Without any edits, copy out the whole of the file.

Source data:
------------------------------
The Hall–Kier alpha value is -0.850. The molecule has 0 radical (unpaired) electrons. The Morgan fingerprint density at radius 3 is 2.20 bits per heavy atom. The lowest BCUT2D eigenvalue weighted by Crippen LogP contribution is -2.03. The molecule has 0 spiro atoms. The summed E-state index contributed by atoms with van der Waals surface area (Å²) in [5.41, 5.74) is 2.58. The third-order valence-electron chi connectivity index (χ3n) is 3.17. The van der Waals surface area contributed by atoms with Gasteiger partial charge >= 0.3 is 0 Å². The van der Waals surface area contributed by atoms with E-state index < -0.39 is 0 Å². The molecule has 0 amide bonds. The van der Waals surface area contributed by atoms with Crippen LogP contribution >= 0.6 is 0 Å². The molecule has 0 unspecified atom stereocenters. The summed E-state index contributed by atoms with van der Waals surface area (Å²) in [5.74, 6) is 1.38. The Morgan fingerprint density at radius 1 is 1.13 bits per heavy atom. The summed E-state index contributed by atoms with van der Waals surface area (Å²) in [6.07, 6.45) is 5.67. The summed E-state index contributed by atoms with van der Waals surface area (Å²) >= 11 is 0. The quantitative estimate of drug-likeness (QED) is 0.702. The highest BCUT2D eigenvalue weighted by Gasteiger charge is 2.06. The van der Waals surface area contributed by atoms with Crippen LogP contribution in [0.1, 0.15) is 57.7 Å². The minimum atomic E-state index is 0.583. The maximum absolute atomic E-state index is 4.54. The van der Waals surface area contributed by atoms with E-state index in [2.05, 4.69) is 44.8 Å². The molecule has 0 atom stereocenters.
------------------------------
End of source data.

The Hall–Kier alpha value is -0.850. The molecule has 0 radical (unpaired) electrons. The Morgan fingerprint density at radius 3 is 2.20 bits per heavy atom. The lowest BCUT2D eigenvalue weighted by Crippen LogP contribution is -2.03. The molecule has 0 spiro atoms. The summed E-state index contributed by atoms with van der Waals surface area (Å²) in [5.41, 5.74) is 2.58. The third-order valence-electron chi connectivity index (χ3n) is 3.17. The van der Waals surface area contributed by atoms with Gasteiger partial charge >= 0.3 is 0 Å². The van der Waals surface area contributed by atoms with E-state index < -0.39 is 0 Å². The molecule has 0 amide bonds. The van der Waals surface area contributed by atoms with Crippen LogP contribution >= 0.6 is 0 Å². The molecule has 0 unspecified atom stereocenters. The summed E-state index contributed by atoms with van der Waals surface area (Å²) in [5.74, 6) is 1.38. The Morgan fingerprint density at radius 1 is 1.13 bits per heavy atom. The summed E-state index contributed by atoms with van der Waals surface area (Å²) in [6.07, 6.45) is 5.67. The summed E-state index contributed by atoms with van der Waals surface area (Å²) >= 11 is 0. The quantitative estimate of drug-likeness (QED) is 0.702. The highest BCUT2D eigenvalue weighted by Gasteiger charge is 2.06. The van der Waals surface area contributed by atoms with Crippen LogP contribution in [0.1, 0.15) is 57.7 Å². The minimum atomic E-state index is 0.583. The maximum absolute atomic E-state index is 4.54. The van der Waals surface area contributed by atoms with E-state index in [2.05, 4.69) is 44.8 Å². The molecule has 0 atom stereocenters.